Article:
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Language immersion important to RCAH education

Thursday, October 18, 2007

The MSU Residential College in the Arts and Humanities (RCAH) is working hard to help students find their voices and speak their minds through foreign languages.

Now that the doors of the new college are open, the RCAH is focused on providing students with an enriching education coupled with applicable life experience. The college is developing new programs to promote students’ foreign language proficiency and engage them in the cultural aspects associated with different languages.

“What we’re trying to do with the initiative is foster the connections among language, culture and thought because they are really not separate, there are so many interconnections,” said Deidre Dawson, RCAH professor whose expertise is in French literature, language, and culture.

The RCAH gives students freedom when setting up their curriculum. Students work with advisors to choose programs from the required core curriculum and are also encouraged to take credits outside of the college. Dean Stephen Esquith said that the RCAH major is well complimented by the arts and humanities programs, vocational areas of social work and the educational field. Essentially, RCAH students are able to shape their own programs.

To graduate, students must meet a language proficiency requirement. This requirement is not measured in credits completed but rather in the student’s ability to communicate in the language. Students must pass a test to demonstrate a high level of proficiency in their target language. To help students reach this goal, they engage in language immersion activities that provide opportunities to speak a foreign language in a number of settings.

“What you get from a classroom setting is mostly foundation, you don’t learn to really speak a language until you try to speak a language in some sort of immersion activity,” said Dan Reed, a language assessment specialist at MSU's Center for Language Education and Research.

Immersion activities for RCAH include watching and discussing foreign films, language tables and coffee hours – all spoken completely in the target language. The college is working with language mentors to develop new immersion activity opportunities for students, such as an International Film Festival and a “Culture Day” where bilingual community families would speak and socialize with students. Reed and Dawson said that learning a language in the native country is the most effective way to learn. “Study abroad is the ultimate immersion,” Dawson said.

Reed said that students who study abroad have the greatest chance to develop their proficiency. He said MSU has an amazing array of study abroad opportunities that students need to take advantage of.

“There are already study abroad programs in just about any country you could imagine, so one thing we’re doing is getting that information out to the RCAH freshmen class,” Dawson said. “We’re also looking into starting some study abroad programs initiated by the Residential College.”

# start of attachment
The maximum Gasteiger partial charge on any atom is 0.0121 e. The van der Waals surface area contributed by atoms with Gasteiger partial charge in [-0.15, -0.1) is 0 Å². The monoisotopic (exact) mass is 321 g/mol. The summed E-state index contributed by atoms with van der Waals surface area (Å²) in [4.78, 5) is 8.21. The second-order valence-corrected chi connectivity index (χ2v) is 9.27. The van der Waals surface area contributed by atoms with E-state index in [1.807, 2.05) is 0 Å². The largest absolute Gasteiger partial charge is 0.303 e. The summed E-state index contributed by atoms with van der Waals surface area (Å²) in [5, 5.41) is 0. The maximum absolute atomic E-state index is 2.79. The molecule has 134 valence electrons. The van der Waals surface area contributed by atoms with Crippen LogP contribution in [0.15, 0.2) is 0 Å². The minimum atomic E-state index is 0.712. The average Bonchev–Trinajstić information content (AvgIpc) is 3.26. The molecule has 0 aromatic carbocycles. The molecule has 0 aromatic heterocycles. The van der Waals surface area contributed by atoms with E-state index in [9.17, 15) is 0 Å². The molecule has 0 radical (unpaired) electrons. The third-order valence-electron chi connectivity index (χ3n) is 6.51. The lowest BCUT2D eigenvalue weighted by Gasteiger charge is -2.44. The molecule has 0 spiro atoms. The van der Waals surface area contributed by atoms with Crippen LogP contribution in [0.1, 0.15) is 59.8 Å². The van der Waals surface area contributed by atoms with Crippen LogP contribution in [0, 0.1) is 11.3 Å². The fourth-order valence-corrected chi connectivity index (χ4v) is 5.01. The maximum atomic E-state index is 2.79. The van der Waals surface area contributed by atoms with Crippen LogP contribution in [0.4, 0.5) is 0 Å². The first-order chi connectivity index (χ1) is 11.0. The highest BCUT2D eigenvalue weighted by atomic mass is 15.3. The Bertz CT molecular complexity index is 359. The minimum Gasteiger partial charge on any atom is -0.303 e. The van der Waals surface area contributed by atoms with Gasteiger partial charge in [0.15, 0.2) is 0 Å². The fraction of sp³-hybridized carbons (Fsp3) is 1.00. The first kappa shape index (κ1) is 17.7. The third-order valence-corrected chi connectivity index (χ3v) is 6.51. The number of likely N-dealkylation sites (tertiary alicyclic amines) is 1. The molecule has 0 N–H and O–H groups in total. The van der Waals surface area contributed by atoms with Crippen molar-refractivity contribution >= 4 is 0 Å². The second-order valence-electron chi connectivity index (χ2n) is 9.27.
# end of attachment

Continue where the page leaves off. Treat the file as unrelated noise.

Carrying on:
Civic engagement is another avenue where RCAH students can improve their language skills while making a difference in the community. Civic engagement is more than the notion of community service because students are engaged in various activities immersed in another language to help others while learning from them at the same time. Students in RCAH work in afterschool programs, volunteer with refugees, help in a soup kitchen and engage in other activities. While Reed said that not all students in the college are expected to obtain near-native levels of proficiency, these learning opportunities will make their skills stronger.

“Students get a chance to see how language is actually used not just in the artificial classroom setting but among real people,” Reed said. “No matter how proficient students are with academic language, they benefit from learning the real use of it.”

According to Esquith, language isn’t something that can be learned in total isolation from its context. Visual and performing arts enhance the meaning of language and the culture it derives from.

“Students make sense out of different cultures from music, painting, sculpture and poetry. All students have a workshop requirement where they have to get their hands dirty,” Esquith said. “Print making, theater and dance help students appreciate the depth and texture of all cultures and where the ethical issues bite. Students have to do work in order to experience the issues.”

Esquith said that the RCAH programs provide students with the ethical and moral confidence to reason through problems, determine their own position clearly and understand their own assumptions. The idea of the RCAH is to connect what students learn in the classroom with the real world.

“We’re trying to set up the kind of conditions that would enable people to develop proficiency in useful ways: to go abroad, speak the language and be more productive in the field they’re going into,” Reed said.

The RCAH is in the early stages of their goals but are moving in a direction for a more culturally and linguistically proficient future. The new facilities are impressive from the outside but it is the caliber of education brewing inside the minds of the faculty that is moving the humanities of MSU to higher levels, one language at a time.

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